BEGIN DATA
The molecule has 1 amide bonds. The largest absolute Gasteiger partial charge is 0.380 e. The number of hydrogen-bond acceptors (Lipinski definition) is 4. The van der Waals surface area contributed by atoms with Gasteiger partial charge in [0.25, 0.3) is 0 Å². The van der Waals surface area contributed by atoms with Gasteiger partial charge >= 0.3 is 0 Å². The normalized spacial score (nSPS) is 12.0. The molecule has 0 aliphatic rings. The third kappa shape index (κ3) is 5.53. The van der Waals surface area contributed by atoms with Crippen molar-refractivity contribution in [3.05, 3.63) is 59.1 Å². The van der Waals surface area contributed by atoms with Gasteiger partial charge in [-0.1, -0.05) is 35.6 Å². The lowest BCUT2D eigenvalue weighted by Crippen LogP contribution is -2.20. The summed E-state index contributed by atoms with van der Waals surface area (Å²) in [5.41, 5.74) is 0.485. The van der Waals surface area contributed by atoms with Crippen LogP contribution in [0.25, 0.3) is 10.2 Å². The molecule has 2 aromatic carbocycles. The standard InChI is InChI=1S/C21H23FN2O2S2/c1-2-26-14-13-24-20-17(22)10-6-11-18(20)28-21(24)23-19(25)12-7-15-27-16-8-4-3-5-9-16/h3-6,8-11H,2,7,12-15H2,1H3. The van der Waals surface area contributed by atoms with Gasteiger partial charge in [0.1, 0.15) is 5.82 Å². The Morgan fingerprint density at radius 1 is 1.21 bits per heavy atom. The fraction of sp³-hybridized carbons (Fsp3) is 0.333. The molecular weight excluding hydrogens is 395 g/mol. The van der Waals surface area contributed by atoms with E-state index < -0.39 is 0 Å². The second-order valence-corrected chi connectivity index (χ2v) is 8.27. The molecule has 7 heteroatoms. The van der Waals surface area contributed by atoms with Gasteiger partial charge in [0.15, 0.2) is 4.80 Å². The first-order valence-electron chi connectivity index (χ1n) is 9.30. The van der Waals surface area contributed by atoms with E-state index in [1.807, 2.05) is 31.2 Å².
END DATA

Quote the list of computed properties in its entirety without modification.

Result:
The molecule has 1 amide bonds. The largest absolute Gasteiger partial charge is 0.380 e. The number of hydrogen-bond acceptors (Lipinski definition) is 4. The van der Waals surface area contributed by atoms with Gasteiger partial charge in [0.25, 0.3) is 0 Å². The van der Waals surface area contributed by atoms with Gasteiger partial charge >= 0.3 is 0 Å². The normalized spacial score (nSPS) is 12.0. The molecule has 0 aliphatic rings. The third kappa shape index (κ3) is 5.53. The van der Waals surface area contributed by atoms with Crippen molar-refractivity contribution in [3.05, 3.63) is 59.1 Å². The van der Waals surface area contributed by atoms with Gasteiger partial charge in [-0.1, -0.05) is 35.6 Å². The lowest BCUT2D eigenvalue weighted by Crippen LogP contribution is -2.20. The summed E-state index contributed by atoms with van der Waals surface area (Å²) in [5.41, 5.74) is 0.485. The van der Waals surface area contributed by atoms with Crippen LogP contribution in [0.25, 0.3) is 10.2 Å². The molecule has 2 aromatic carbocycles. The standard InChI is InChI=1S/C21H23FN2O2S2/c1-2-26-14-13-24-20-17(22)10-6-11-18(20)28-21(24)23-19(25)12-7-15-27-16-8-4-3-5-9-16/h3-6,8-11H,2,7,12-15H2,1H3. The van der Waals surface area contributed by atoms with Gasteiger partial charge in [0.1, 0.15) is 5.82 Å². The Morgan fingerprint density at radius 1 is 1.21 bits per heavy atom. The fraction of sp³-hybridized carbons (Fsp3) is 0.333. The molecular weight excluding hydrogens is 395 g/mol. The van der Waals surface area contributed by atoms with E-state index < -0.39 is 0 Å². The second-order valence-corrected chi connectivity index (χ2v) is 8.27. The molecule has 7 heteroatoms. The van der Waals surface area contributed by atoms with Gasteiger partial charge in [0.15, 0.2) is 4.80 Å². The first-order valence-electron chi connectivity index (χ1n) is 9.30. The van der Waals surface area contributed by atoms with E-state index in [1.807, 2.05) is 31.2 Å².